Chinese Danyor Bridge, Constructed 1960s, Gilgit, KKH, 1995

The highest peaks near the KKH are Nanga Parbat (Himalaya 8126 metres or 26,660 feet), Rakaposhi (Karakorum 7790 m), Batura Peak (Karakorum 7785) Mt Kongur (Pamir 7719), un-named peak at the head of the Passu Glacier (Karakorum 7611), Muztagh Ata (Pamir 7546), Malabiting (Karakorum 7450), Haramosh (Karakorum 7400), Ultar Peak (Karakorum 7388).

There are many others slightly lower. In the Northern Areas of Pakistan there are about three dozen peaks over 7000 metres. K2 (Karakorum 8611 m or 28,250 feet), the second highest mountain in the world, near Skardu is not far from Gilgit in the Gilgit-Baltistan region.

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Winnipeg Center of the Food Universe

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Featured Image: Front of La Vielle Gare Menu
Featured Image: Front of La Vielle Gare Menu

ORT_Logo  Breadtag Sagas ©: Author Tony, 21 February 2020


Winnipeg Center of the Food Universe, 1973

Background

I moved to Winnipeg as a PhD student in zoology at the University of Manitoba in 1973 and lived there for about 14 months. I have many memories of this time, but memories of food are particularly strong though the details are vague. Preliminary contact with Winnipeg newspapers and historical societies to verify my memory of restaurant names were fruitless. No helpful strangers. Memory is unreliable as I showed in False Memories & the Mill on the Floss, an article also set in Canada in 1973.

I’ll therefore take the Christopher Isherwood approach from Lions and Shadows 1937.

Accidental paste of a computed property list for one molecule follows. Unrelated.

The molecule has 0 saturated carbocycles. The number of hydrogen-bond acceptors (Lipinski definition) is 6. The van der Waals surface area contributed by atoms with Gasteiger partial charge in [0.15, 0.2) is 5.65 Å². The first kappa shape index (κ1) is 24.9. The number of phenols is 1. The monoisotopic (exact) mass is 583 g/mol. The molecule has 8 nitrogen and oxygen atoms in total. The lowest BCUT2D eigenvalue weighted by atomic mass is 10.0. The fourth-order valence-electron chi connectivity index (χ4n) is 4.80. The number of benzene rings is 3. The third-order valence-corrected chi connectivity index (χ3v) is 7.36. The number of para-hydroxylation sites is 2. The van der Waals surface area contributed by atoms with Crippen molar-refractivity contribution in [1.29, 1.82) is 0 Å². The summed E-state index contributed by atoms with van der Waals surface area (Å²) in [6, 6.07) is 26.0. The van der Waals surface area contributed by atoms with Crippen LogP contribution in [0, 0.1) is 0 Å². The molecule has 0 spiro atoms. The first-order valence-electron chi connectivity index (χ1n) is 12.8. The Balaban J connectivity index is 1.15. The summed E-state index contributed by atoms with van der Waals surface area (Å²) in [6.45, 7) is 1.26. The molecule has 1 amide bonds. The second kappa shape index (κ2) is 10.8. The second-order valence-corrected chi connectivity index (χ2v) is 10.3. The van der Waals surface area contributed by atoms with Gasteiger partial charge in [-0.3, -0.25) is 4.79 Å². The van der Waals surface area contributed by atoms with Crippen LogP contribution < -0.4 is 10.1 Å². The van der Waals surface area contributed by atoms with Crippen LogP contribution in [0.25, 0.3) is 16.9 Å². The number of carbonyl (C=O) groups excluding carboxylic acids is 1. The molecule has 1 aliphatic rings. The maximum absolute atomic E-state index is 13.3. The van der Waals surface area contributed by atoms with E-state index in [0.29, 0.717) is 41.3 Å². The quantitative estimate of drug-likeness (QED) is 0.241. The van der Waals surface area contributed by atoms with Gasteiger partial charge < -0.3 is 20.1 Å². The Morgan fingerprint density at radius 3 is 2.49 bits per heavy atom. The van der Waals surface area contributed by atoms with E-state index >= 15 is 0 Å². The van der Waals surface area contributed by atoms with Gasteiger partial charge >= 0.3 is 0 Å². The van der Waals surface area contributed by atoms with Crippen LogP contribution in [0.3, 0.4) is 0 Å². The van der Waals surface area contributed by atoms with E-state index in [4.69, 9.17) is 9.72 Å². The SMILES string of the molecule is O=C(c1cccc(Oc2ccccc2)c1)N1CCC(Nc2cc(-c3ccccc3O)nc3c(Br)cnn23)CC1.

To the Reader, Christopher Isherwood, Lions & Shadows 1937
To the Reader, Christopher Isherwood, Lions & Shadows 1937

Christopher Isherwood’s autobiography of his school and university years is perhaps reminiscent of my situation in Canada. My recollections are not indiscreet and perhaps not entirely true.


Author, Manitoba Stampede, Morris 1973
Author, Manitoba Stampede, Morris 1973

Why was Winnipeg the Center of the Food Universe?

I use ‘was’ rather than ‘is’ because it was a very long time ago and entirely personal.

Winnipeg in 1973 had a population of around half a million. It has grown very slowly since. The population in 2019 is 808,419. Winnipeg has more restaurants now but they don’t look unique on the net. One feels that they’d be typical of any English speaking small-city anywhere, nowadays. They were perhaps more culturally distinct then. Continue reading “Winnipeg Center of the Food Universe”

Food in Chiang Mai 6: 2017 Update

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Featured Image Muang Mai Wholesale Market
Featured Image Muang Mai Wholesale Market

Featured image:Muang Mai Wholesale Market, March 2017

ORT_Logo   Breadtag Sagas ©: Author Tony,  4 May 2017